The Blog Formerly Known As Practical Paralegalism
Paralegal Christine Sahyers sued her former employer Prugh, Holliday and Karatinos, a Tampa, Florida civil injury firm, for alleged unpaid overtime under the FLSA. She instructed her counsel to file suit in the Florida Middle Federal District Court, without any notice, demand or prior claim of unpaid wages to defendants, which is technically not required under the local rules, but seriously frowned upon by those who have the power to supervise attorney conduct, i.e. the federal courts.
While Ms. Sahyers accepted a $3,500.00 settlement (not bad considering the court found she provided no proof of lost wages) with no admission of liability on the part of her employer, her attorney received a resounding “no way” in response to his motion for $15,000.00 in attorney fees and costs (denied in district court and then appealed). The U.S. Court of Appeals for the Eleventh Circuit agreed in this particular case that a reasonable fee is “no fee” and reminded Ms. Sahyers’ attorney that good manners, even under litigious circumstances, are always the best way to go, stating, “We believe and defend the idea that maintaining a bar that promotes civility and collegiality is in the public interest and greatly advances judicial efficiency: better “to secure the just, speedy and inexpensive determination of every action and proceeding,” as Rule 1 demands. [Fed. R. Civ. P. 1]. See opinion in Christine Sahyers v. Prugh, Holliday & Karatinos: 08-10848.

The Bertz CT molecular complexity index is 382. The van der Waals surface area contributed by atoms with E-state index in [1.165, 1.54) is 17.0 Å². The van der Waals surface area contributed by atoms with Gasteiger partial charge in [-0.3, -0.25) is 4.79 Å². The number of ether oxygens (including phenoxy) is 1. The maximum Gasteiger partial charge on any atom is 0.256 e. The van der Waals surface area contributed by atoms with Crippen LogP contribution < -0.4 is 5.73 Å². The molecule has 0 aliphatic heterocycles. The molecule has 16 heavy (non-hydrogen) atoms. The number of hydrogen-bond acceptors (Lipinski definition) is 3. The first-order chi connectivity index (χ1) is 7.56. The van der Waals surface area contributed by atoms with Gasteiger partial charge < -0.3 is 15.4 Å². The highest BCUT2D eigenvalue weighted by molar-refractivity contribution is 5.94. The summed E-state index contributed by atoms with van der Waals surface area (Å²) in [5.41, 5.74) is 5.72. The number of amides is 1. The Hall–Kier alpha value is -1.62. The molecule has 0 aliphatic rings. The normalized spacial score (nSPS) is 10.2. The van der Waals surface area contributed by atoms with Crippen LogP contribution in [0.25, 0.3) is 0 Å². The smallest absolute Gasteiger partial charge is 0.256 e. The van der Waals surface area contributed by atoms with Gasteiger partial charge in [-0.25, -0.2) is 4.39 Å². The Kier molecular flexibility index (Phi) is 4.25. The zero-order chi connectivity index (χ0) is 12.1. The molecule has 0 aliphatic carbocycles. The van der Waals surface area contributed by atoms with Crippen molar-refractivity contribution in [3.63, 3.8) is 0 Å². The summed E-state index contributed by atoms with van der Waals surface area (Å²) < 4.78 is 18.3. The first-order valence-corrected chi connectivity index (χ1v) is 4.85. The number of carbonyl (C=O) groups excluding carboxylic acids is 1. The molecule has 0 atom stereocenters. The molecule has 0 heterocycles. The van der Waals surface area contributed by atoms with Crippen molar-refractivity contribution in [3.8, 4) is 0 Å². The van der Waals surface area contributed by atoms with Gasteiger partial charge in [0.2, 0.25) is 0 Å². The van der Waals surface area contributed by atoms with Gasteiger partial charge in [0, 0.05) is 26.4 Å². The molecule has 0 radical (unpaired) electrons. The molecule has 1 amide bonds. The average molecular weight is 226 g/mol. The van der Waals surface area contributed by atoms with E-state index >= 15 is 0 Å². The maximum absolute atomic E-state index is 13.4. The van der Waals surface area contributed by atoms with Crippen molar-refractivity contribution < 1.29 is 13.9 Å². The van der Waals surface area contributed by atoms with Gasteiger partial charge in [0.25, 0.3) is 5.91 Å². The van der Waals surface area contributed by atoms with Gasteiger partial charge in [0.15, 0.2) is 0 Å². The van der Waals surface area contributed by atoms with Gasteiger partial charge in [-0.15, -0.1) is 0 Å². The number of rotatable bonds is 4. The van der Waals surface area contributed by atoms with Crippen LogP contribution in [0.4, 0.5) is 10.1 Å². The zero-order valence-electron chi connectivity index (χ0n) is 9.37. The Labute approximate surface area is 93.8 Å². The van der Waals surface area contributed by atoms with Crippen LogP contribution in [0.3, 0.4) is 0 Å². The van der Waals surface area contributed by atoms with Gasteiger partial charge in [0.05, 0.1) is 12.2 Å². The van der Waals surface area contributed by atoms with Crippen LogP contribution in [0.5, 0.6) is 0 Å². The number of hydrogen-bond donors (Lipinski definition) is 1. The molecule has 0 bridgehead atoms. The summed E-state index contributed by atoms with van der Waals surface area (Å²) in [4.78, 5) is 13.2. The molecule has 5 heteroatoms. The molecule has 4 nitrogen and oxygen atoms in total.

What was the penalty for rudely failing to notify defendants of the pending claim for unpaid wages? – no award of attorney fees and costs to the “offending attorney.” However, the court did maintain polite discretion in not publishing the name of the attorney who engaged in the uncivil behavior. Reading between the lines of the opinion, while the court did not indicate that pre-suit notice of a complaint is a requirement to get an award of attorney fees in wage cases, this reminds me of the times that my grandmother dictated what good Southern manners require, simply by fixing an unyielding, piercing gaze on me to remind me to say “please”, “thank you” and “pardon me, but you still owe me a dollar for mowing the grass.”